Remind yourself why you quit smoking in the first place. If you break down and have a cigarette, how will this affect the goals and results you had planned for yourself? How much is this one cigarette going to set you back? What is the benefit you will get from this one cigarette? How much time and energy will you have wasted if you allow yourself to go back to smoking full time?
If the craving persists, try to distract yourself. Visualize yourself at the end of your goal as opposed to the beginning. Imagine how you will feel in one year. Feel how clean your lungs are already and how much cleaner they will be after a year of sobriety. Think of the money you have saved, and realize that you are making the healthiest choice you can make. Then, congratulate yourself for making the right decision.
If this is a stubborn craving that will not leave no matter what you do, drink some water. Find someone to talk to about how you are feeling. Give thought to calling 1-800-QUIT-NOW as it is an excellent resource if you are in a bind. Here you can make a free call to speak with a free quit coach and even get your hands on other free goodies. Please do your best, and remember that it is okay to break down and smoke.
Realize that Relapse is Common
Many smokers have tried to quit several times. For one reason or another, they failed, and their success can range from quitting for a few days to a few months. Occasionally someone will go several years without a cigarette before picking the habit up again. If you have quit and failed, or trying to quit and you see yourself failing, don’t be discouraged. Relapse among smokers is common, and there is no shame in it.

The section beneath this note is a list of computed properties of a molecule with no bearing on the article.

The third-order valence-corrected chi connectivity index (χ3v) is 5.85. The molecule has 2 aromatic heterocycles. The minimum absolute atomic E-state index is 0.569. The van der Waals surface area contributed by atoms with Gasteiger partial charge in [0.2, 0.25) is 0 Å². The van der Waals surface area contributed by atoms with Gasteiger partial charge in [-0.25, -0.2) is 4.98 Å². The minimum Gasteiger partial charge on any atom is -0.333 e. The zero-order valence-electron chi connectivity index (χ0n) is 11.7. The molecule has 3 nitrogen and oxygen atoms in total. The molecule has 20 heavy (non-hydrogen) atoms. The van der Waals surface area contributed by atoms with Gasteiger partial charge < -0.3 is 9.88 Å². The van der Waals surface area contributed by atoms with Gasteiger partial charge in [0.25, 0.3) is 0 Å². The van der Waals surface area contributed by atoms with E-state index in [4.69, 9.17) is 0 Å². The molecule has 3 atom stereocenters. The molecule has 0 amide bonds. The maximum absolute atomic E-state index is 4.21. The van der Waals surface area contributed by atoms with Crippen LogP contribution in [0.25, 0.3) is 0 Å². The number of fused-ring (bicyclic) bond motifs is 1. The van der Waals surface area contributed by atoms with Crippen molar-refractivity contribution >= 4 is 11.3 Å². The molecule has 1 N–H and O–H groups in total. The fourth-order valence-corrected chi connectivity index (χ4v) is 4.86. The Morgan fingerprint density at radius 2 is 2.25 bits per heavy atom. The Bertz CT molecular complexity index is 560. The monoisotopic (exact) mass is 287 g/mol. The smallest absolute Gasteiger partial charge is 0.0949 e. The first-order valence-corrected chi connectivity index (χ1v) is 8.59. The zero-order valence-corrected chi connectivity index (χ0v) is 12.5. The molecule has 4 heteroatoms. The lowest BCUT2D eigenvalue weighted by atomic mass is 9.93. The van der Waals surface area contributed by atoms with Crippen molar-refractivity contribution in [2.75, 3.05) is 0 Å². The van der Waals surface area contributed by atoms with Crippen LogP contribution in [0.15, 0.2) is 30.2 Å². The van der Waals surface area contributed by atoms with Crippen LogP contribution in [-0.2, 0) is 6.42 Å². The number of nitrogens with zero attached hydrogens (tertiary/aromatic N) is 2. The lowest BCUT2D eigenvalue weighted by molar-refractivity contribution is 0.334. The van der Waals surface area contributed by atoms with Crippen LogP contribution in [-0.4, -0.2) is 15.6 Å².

If you are serious about quitting, pay close attention to what it was that caused you to fail. Was the stress too much for you to handle? Was it a trigger that got the best of you? Was overexposure to other smokers too much to overcome? Were you not ready? Once you understand why you relapsed, you can begin to address those issues for the next time you quit.
It is easy to make excuses. It is easy to fall back into a comfortable place. It is easy to succumb to the pain and frustration behind giving up an addiction. It is also easy to forgive yourself and get right back on track. You don’t have to let one little indiscretion ruin all of the progress you have made. If you feel the urge to smoke so desperately that you cannot think straight, go out and have one. Just don’t buy a pack. Try to bum one from someone else first.
If you have been quit for any length of time, you will likely notice some things about having that first cigarette. Pay close attention to these things. Notice how awful it tastes. Notice how terrible your hands smell afterward. Notice how the flavor of it sticks to your tongue and makes every breath you taste bad. Notice how it didn’t really benefit you at all other than to satisfy one small craving. One craving that will return and continue to return until you decide to quit for good.
Utilize Nicotine Replacement Aids
It is noble to want to quit using natural methods. It is impressive to quit cold turkey. Nevertheless, it is important to quit no matter which method gets you there. If you have tried to quit and failed or are in the midst of quitting and find it nearly impossible to stick with it, then nicotine replacement therapy may be your best option.
Gum, lozenges, patches, sprays, tablets, and even inhalers have all been developed to help you quit. These options are available for a reason, and the reason is that they work. They can help you get through those critical first months until you have had the ability to restructure your life enough to be done with cigarettes and nicotine altogether.
If all else fails, talk with your doctor about prescription solutions. There are a million reasons to quit smoking and just as many methods of getting there. Please don’t stop trying until you have explored them all.
To your longevity!